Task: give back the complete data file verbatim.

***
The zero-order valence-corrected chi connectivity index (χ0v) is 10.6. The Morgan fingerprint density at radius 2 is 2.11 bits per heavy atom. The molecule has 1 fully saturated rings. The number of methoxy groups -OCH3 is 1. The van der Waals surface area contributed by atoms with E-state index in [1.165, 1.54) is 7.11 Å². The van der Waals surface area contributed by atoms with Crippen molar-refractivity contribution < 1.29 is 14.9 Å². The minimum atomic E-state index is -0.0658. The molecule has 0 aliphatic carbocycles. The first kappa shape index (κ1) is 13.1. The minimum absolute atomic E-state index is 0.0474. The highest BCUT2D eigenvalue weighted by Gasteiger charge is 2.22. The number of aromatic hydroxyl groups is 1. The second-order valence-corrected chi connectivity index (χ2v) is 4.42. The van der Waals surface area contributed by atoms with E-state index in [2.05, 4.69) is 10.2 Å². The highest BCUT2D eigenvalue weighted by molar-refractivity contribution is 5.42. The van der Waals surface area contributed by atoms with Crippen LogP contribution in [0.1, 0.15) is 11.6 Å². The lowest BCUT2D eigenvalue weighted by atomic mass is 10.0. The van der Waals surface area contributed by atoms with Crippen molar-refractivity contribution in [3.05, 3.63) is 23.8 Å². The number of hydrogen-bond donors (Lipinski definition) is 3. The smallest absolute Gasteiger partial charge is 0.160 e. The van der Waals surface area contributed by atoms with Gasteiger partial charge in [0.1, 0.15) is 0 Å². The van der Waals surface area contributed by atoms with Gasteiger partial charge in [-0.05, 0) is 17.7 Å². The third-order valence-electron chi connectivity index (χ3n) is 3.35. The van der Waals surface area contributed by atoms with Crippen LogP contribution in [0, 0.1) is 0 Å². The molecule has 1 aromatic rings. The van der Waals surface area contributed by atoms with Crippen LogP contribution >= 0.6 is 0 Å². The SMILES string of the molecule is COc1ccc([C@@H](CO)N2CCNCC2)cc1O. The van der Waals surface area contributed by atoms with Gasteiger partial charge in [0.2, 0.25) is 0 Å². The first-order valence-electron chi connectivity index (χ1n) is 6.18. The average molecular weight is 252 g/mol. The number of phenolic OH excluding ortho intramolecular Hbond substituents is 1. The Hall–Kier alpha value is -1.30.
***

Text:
The zero-order valence-corrected chi connectivity index (χ0v) is 10.6. The Morgan fingerprint density at radius 2 is 2.11 bits per heavy atom. The molecule has 1 fully saturated rings. The number of methoxy groups -OCH3 is 1. The van der Waals surface area contributed by atoms with E-state index in [1.165, 1.54) is 7.11 Å². The van der Waals surface area contributed by atoms with Crippen molar-refractivity contribution < 1.29 is 14.9 Å². The minimum atomic E-state index is -0.0658. The molecule has 0 aliphatic carbocycles. The first kappa shape index (κ1) is 13.1. The minimum absolute atomic E-state index is 0.0474. The highest BCUT2D eigenvalue weighted by Gasteiger charge is 2.22. The number of aromatic hydroxyl groups is 1. The second-order valence-corrected chi connectivity index (χ2v) is 4.42. The van der Waals surface area contributed by atoms with E-state index in [2.05, 4.69) is 10.2 Å². The highest BCUT2D eigenvalue weighted by molar-refractivity contribution is 5.42. The van der Waals surface area contributed by atoms with Crippen LogP contribution in [0.1, 0.15) is 11.6 Å². The lowest BCUT2D eigenvalue weighted by atomic mass is 10.0. The van der Waals surface area contributed by atoms with Crippen molar-refractivity contribution in [3.05, 3.63) is 23.8 Å². The number of hydrogen-bond donors (Lipinski definition) is 3. The smallest absolute Gasteiger partial charge is 0.160 e. The van der Waals surface area contributed by atoms with Gasteiger partial charge in [0.1, 0.15) is 0 Å². The van der Waals surface area contributed by atoms with Gasteiger partial charge in [-0.05, 0) is 17.7 Å². The third-order valence-electron chi connectivity index (χ3n) is 3.35. The van der Waals surface area contributed by atoms with Crippen LogP contribution in [0, 0.1) is 0 Å². The molecule has 1 aromatic rings. The van der Waals surface area contributed by atoms with Crippen LogP contribution >= 0.6 is 0 Å². The SMILES string of the molecule is COc1ccc([C@@H](CO)N2CCNCC2)cc1O. The van der Waals surface area contributed by atoms with Gasteiger partial charge in [0.2, 0.25) is 0 Å². The first-order valence-electron chi connectivity index (χ1n) is 6.18. The average molecular weight is 252 g/mol. The number of phenolic OH excluding ortho intramolecular Hbond substituents is 1. The Hall–Kier alpha value is -1.30.